Stop glamorizing and romanticizing anxiety and depression. Being broken isn't beautiful. Anxiety attacks aren't glamorous. College students advertising that they have anxiety about finals and poor mental health due to classes makes it hard for the people who are actually depressed or have bad anxiety. In the movies, being broken is glamorous and someone meets a character with the motive to fix them. It isn't like that in real life.

Anxiety isn't just being anxious about an exam or worrying that you won't do well this semester. Anxiety is more than that. It's always worrying about even the most minuscule things, not worrying about big exams or paying rent or paying bills. It's worrying about things that may or may not happen. Is your boyfriend cheating on you? Where are you going to be in ten years? Did you lock the door? Maybe you should check ten more times before bed to make sure that door is locked. Is that person ten rows down in lecture talking about you? It's small tics like biting your nails, excessive cleaning, OCD, or any tic that is triggered by anxiety.

Depression isn't beautiful. It's not being sad on rainy days. It's not being sad because your boyfriend of one year broke up with you. It's a constant veil of sadness. It's being sad for no reason at all. It's coming home from a date with your boyfriend and when you get in bed falling apart. It's when you're out with your best friend and, even though you're laughing and having a good time, there's a familiar feeling of sadness that you choke back. It's not glamorous to be so depressed that you can't seem to find the motivation to get out of bed for school or for work. It's not glamorous to cry yourself to sleep from overthinking.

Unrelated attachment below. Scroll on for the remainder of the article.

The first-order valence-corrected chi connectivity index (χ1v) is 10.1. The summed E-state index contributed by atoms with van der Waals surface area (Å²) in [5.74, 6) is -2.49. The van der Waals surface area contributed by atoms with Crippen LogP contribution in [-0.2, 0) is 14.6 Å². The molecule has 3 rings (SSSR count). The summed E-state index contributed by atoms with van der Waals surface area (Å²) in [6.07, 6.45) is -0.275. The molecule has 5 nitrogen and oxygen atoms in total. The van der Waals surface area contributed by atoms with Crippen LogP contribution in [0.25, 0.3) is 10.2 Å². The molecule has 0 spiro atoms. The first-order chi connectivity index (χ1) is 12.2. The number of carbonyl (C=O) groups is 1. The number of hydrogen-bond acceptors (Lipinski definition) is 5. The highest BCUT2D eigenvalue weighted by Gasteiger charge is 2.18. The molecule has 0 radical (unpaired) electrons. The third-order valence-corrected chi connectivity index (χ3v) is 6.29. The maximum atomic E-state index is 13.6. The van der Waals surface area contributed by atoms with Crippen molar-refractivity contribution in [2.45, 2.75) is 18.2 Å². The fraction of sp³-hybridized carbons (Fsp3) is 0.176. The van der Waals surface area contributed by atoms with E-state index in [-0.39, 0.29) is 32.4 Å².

Being depressed, having anxiety, being bipolar. It's not glamorous. It's not beautiful. It can't be fixed by meeting a special person that will fix everything and make you feel whole or happy again. You can't "fix" someone battling these illnesses. Why is it that we feel the need to beautify or glamorize poor mental health?

If you're depressed, have anxiety, or are experiencing any other form of mental illness, I urge you to get help. The National Alliance on Mental Illness can give you information on treatment, symptoms, education, legal issues, and more at or by calling 1-800-950-6264. If you are experiencing suicidal thoughts or tendencies, please reach out to a trusted adult or call the National Suicide Prevention Hotline at 1-800-273-8255. You are not alone.